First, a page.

My Week in Manga: August 24-August 30, 2015

My News and Reviews

Last week was a bit slow at Experiments in Manga as I decided to take it a little easy on myself, but I did still post a couple of things in addition to the usual My Week in Manga feature. The most recent manga giveaway was posted, for one, and there’s still time to enter for a chance to win a complete set of Yumi Tamura’s shoujo action thriller Chicago. I also posted an in-depth review of Minae Mizumura’s award-winning A True Novel which I absolutely loved. In part it’s a reimagining of Emily Brontë’s Wuthering Heights set in postwar Japan, but it’s not at all necessary to have read Brontë’s novel to appreciate Mizumura’s work.

Elsewhere online, Mangabrog has posted a translation of an interview of Parasyate‘s Hitoshi Iwaaki from 2005. Justin interviewed Sekai Project for Manga Bookshelf about the company entering the manga market. In licensing news, Kodansha Comics has picked up some Fairy Tail and Noragami side stories and Vertical Comics confirmed its acquisition of Maybe’s The Abandoned Sacred Beasts. Also of note, Humanoids will be releasing an anthology in 2016 called The Tipping Point which will include contributions from mangaka Katsuya Terada, Naoki Urasawa, Taiyo Matsumoto, and Atsushi Kaneko in addition to other comics creators from Europe and the United States.

Quick Takes

Dorohedoro, Volume 13Dorohedoro, Volumes 13-16 by Q Hayashida. Even though I love Dorohedoro, it’s been a while since I’ve read the series; I like to save up a few volumes to read all at once. The manga is now entering what I believe will be its final story arc. Granted, Dorohedoro tends to be all over the place with all sort of plot lines weaving in and out, so its difficult to identify distinct story arcs, but Hayashida is now bringing it all back together again. She’s even tying in what initially seemed to be extraneous side stories from earlier in the series more cohesively. Dorohedoro is such a bizarre manga, somehow managing to be sweet and charming at the same time it is disgusting and grotesque. Hayashida’s artwork is marvelous, creating horrific, nightmare-inducing images and an atmosphere that’s dank, dirty, and dingy. But the series is also fun and funny, with a quirky sense of humor and a peculiar fixation on food. At this point, though there is still comedy, Dorohedoro is actually getting pretty serious and dramatic. En’s dead and the rest of the family is currently homeless and on the run; the Cross-Eyes have taken over, but they seem to be losing control of the extremely deadly situation.

Evyione: Ocean Fantasy, Volume 1Evyione: Ocean Fantasy, Volume 1 by Young-Hee Kim. Back in the day, Udon Entertainment had a line of manwha which, sadly, didn’t end up going very far. Tragically, only the first volume of Kim’s twelve-volume series Evyione: Ocean Fantasy was translated and released. It’s admittedly disappointing that there isn’t more, but the first volume of Evyione serves as a sort of prologue and is well worth checking out even though the rest of the story will likely never be translated. The manhwa is in part inspired by Hans Christian Andersen’s The Little Mermaid except that in the case of Evyione, it’s the king of the sea who has fallen in love with a human princess. The artwork in the series is stunningly gorgeous. The ocean scenes and merfolk are beautiful, sensuous, and slightly disconcerting. There’s a touch of horror to the king’s transformation into a human, keeping with the darker aspects of the original story. On land, Kim pays particular attention to the characters’ clothing and attire, the dresses especially are intricately detailed. Although Evyione is obviously based on The Little Mermaid, it’s not a simple retelling and incorporates political and court intrigue as well as additional plot elements.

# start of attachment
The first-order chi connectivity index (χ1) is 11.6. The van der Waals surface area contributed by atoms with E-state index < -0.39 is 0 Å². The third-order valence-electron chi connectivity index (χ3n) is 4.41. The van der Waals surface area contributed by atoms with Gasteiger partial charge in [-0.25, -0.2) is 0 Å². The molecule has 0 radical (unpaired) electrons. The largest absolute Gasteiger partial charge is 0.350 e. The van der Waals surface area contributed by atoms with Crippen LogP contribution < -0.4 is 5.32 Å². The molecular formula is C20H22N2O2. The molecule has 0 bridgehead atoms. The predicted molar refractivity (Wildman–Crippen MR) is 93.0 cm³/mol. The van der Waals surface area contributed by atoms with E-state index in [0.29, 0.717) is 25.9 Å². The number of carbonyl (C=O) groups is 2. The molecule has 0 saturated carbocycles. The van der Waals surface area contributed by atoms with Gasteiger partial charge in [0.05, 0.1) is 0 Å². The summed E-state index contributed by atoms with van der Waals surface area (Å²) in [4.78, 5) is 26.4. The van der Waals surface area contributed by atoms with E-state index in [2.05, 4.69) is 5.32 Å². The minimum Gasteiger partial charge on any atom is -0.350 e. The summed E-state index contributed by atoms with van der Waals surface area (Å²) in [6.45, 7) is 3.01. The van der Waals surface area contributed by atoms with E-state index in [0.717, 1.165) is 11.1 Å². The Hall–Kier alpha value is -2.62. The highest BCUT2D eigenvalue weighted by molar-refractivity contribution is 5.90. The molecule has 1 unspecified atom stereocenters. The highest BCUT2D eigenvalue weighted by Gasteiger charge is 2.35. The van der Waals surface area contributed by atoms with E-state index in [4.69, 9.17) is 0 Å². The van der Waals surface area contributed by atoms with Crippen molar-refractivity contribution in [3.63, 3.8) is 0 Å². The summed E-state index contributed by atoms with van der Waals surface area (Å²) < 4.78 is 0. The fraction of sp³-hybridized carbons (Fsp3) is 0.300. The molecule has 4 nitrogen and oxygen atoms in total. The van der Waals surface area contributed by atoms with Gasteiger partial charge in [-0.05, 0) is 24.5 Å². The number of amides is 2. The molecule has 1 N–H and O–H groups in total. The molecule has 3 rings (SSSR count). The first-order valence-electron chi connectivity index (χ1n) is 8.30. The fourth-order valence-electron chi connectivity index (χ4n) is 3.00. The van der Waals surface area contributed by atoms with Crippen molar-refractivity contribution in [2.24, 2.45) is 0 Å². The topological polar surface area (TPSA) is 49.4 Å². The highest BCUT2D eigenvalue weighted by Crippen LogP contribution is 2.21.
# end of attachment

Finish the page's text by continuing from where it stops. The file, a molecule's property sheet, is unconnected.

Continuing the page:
Say I Love You, Volume 9Say I Love You, Volume 8 by Kanae Hazuki. I continue to really enjoy Say I Love You. Hazuki’s forthright portrayal of teenage sexuality in particular tends to be handled quite well. After focusing on some of the series’ supporting characters, the eighth volume of Say I Love You largely turns its attention back to Mei. Most of the volume is dealing with a popularity contest being held as part of the school festival that thrusts Mei into the spotlight when she becomes a finalist—some students voting for her because they like her, and some students voting for her in hopes that she will utterly embarrass herself. Yamato is a participant in the contest as well and out of all of the boys he’s expected to win, meaning he’ll be going on an arranged date with whichever girl receives the most votes. All together, this is a very challenging situation for Mei. She doesn’t really want all of the attention and yet she feels compelled to try to win. Hazuki avoids the pitfall of a makeover suddenly changing a person into someone completely unrecognizable. It’s not so much that Mei’s outward appearance is drastically altered, it’s that she’s starting to overcome some of her insecurities and reclaim her femininity for herself.